Dr. Dennis Stone, who pioneered UT Southwestern biotech development, dies
DALLAS – June 19, 2017 – Dr. Dennis Stone, who led UT Southwestern Medical Center’s Office for Technology Development and launched its BioCenter at Southwestern Medical District to help spur biotech innovations, died this past weekend from glioblastoma. He was 65.
Dr. Stone spearheaded UT Southwestern’s efforts to both translate biomedical discoveries from the lab into patient care and to nurture the establishment and relocation of biotech companies to the 13-acre UT Southwestern BioCenter. He served as Vice President of Technology Development from 1998-2011, became the first Associate Dean for Medical Student Research, and was Professor of Internal Medicine, Physiology, and Biochemistry during his years at UT Southwestern.
He left UT Southwestern in 2011 to become the Chief Scientific Officer of Remeditex Ventures, a position he held from August 2011 to June 2016. He also served as a Director of Reata Discovery, Remeditex Ventures, Eliance Biotechnology, Myogen, miRagen Therapeutics, MacroGenics, Reata Pharmaceuticals, Bellicum Pharmaceuticals, and Menlo Therapeutics. Earlier this year, the region’s nonprofit biotech trade association, bionorthTX, renamed its annual Helix Award the Dr. Dennis K. Stone Life Science Achievement Award in honor of Dr. Stone’s decades of service to the North Texas health care and life sciences community.
“Dr. Stone was an accomplished scientist who was instrumental in fostering early visions of biotech development for UT Southwestern and Dallas, and he was extraordinarily talented in balancing the economics and the science driving these innovations,” said Dr. Daniel K. Podolsky, President of UT Southwestern. “On a personal level, he had an infectious enthusiasm and passion for the industry as it began to emerge in Dallas, which helped fuel the confidence of companies and investors.”
Dr. Stone, a nephrologist, was tapped to become the inaugural leader of the Office for Technology Development (OTD), which evolved from a small Office of Technology Transfer as the quality and quantity of UT Southwestern discoveries boomed in the late 1990s. He also was significantly involved in the plans to build the BioCenter, which opened in 2010, and he spearheaded the creation of the Center for Biomedical Inventions to help take research from the idea stage to commercialization before being licensed to outside companies.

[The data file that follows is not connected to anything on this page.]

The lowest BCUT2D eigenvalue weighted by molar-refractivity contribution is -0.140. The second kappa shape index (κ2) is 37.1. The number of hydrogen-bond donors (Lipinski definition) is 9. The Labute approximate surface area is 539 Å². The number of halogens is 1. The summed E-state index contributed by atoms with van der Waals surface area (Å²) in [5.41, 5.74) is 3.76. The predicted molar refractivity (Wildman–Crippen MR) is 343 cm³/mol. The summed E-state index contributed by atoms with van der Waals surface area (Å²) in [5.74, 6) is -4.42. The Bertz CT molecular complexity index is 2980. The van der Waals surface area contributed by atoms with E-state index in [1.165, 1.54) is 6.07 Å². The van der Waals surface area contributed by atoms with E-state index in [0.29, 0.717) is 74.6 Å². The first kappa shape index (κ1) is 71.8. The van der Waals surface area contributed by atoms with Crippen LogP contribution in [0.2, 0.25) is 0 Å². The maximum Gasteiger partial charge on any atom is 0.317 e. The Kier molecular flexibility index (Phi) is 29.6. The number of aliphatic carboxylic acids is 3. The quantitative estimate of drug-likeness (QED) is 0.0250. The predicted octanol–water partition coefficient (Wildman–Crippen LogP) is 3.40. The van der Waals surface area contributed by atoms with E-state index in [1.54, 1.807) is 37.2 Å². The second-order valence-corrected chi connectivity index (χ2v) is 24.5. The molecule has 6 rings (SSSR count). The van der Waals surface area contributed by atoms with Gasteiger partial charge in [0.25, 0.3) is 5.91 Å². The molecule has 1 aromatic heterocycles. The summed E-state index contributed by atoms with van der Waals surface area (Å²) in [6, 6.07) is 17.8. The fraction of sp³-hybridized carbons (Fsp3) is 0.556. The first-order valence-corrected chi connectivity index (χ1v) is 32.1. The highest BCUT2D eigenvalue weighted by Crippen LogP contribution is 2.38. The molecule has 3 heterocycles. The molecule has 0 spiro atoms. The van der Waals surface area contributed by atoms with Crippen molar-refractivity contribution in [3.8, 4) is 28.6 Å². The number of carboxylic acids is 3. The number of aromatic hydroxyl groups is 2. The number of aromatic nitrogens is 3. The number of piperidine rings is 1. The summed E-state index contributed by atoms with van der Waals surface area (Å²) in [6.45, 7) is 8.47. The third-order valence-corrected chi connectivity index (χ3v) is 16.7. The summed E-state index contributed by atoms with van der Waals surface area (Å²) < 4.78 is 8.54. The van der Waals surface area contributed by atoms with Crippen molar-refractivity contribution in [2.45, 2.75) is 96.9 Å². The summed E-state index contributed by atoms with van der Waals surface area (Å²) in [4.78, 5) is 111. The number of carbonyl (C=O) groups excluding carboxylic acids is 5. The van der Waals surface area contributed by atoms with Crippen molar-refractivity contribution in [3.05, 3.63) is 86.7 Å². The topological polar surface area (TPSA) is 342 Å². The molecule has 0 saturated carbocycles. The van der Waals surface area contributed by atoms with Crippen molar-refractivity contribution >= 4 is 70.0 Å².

Under his leadership, the BioCenter received the Momentum Award and the Technology Catalyst Award from the Dallas Regional Chamber, among other recognitions. In addition, OTD helped generate more than $100 million in revenue for the Medical Center and helped facilitate more than 500 patents naming UT Southwestern researchers as inventors. Today, UT Southwestern’s technology office covers more than 800 licenses in business development, research, and technology management in the pharmaceutical, biomedical, IT, and engineering industries.
Dr. Stone also served as Chairman of the UT Regents’ Technology Transfer Commission and as Vice Chairman of the Board of the Texas Emerging Technology Fund’s Life Science Commercialization Center.
In addition to being a key contributor in Dallas’ biotech arena, Dr. Stone was an accomplished researcher who worked on the molecular analysis of proton pumps and their involvement in osteoporosis. He served as Director of the Division of Molecular Transport in the Department of Internal Medicine, and he held the NCH Corporation Chair in Molecular Transport.
As a faculty member, he served on numerous committees, including the Medical School Admissions Committee, and he held multiple positions, most notably as Director of Acute Hemodialysis at Parkland Hospital, Director of the Graduate Program in Physiology, and President of the University Lecture Series.
Dr. Stone graduated from UT Austin in 1973 and earned his medical degree from UT Southwestern in 1977. After an internship and residency at NewYork-Presbyterian/Columbia University Medical Center in New York; and postdoctoral work at UT Southwestern and Cornell University, he joined the UT Southwestern faculty in the Nephrology Division of Internal Medicine in 1984. He was promoted to Associate Professor in 1989 and became Director of the Division of Molecular Transport in 1990. In 1994, he was promoted to Professor of Internal Medicine and, in 1995, became the first Associate Dean for Medical Student Research.
Dr. Stone was a member of Phi Beta Kappa, Phi Kappa Phi, and Alpha Omega Alpha, held a National Kidney Foundation Fellowship, and was a Searle Scholar and an Established Investigator for the American Heart Association. He received a UT Southwestern Teaching Award in 1996. He authored more than 45 publications, reviews, and book chapters, including articles in the Proceedings of the National Academy of Sciences, and chapters with Nobel Laureate Dr. Thomas Südhof in Methods in Enzymology.
He was a member of the American Society of Nephrology, International Society of Nephrology, American Physiological Society, Association of American Medical Colleges, The American Society for Clinical Investigation, Association of American Physicians, Licensing Executives Society, and Association of University Technology Managers.
He is survived by his wife, Dr. Helen Hobbs, son Dr. Langdon Stone and his wife, Laurel, and son Dr. Hunter Stone. Both of his sons are current residents at UT Southwestern. Services will be held at 2 p.m. on Thursday, June 22, at Sparkman/Hillcrest Funeral Home and Memorial Park.
Media Contact: Russell Rian
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